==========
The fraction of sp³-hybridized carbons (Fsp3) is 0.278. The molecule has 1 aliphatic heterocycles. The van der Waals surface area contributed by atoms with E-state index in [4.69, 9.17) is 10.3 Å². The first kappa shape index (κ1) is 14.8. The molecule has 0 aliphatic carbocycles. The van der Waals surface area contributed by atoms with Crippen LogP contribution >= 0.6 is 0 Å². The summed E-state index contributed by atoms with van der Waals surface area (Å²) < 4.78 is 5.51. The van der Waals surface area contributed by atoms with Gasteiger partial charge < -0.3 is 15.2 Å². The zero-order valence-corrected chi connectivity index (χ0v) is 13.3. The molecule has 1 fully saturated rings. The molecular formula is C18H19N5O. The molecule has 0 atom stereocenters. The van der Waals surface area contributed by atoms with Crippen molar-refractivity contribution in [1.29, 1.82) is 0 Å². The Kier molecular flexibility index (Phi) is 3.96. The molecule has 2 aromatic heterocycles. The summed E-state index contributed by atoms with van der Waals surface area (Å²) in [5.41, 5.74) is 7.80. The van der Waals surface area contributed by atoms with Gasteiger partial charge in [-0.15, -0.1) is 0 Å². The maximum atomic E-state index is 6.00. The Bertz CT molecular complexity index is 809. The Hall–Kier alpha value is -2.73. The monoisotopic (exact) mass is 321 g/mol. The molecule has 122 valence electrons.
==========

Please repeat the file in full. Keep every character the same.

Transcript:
The fraction of sp³-hybridized carbons (Fsp3) is 0.278. The molecule has 1 aliphatic heterocycles. The van der Waals surface area contributed by atoms with E-state index in [4.69, 9.17) is 10.3 Å². The first kappa shape index (κ1) is 14.8. The molecule has 0 aliphatic carbocycles. The van der Waals surface area contributed by atoms with Crippen LogP contribution >= 0.6 is 0 Å². The summed E-state index contributed by atoms with van der Waals surface area (Å²) < 4.78 is 5.51. The van der Waals surface area contributed by atoms with Gasteiger partial charge < -0.3 is 15.2 Å². The zero-order valence-corrected chi connectivity index (χ0v) is 13.3. The molecule has 1 fully saturated rings. The molecular formula is C18H19N5O. The molecule has 0 atom stereocenters. The van der Waals surface area contributed by atoms with Crippen molar-refractivity contribution in [1.29, 1.82) is 0 Å². The Kier molecular flexibility index (Phi) is 3.96. The molecule has 2 aromatic heterocycles. The summed E-state index contributed by atoms with van der Waals surface area (Å²) in [5.41, 5.74) is 7.80. The van der Waals surface area contributed by atoms with Gasteiger partial charge in [-0.15, -0.1) is 0 Å². The maximum atomic E-state index is 6.00. The Bertz CT molecular complexity index is 809. The Hall–Kier alpha value is -2.73. The monoisotopic (exact) mass is 321 g/mol. The molecule has 122 valence electrons.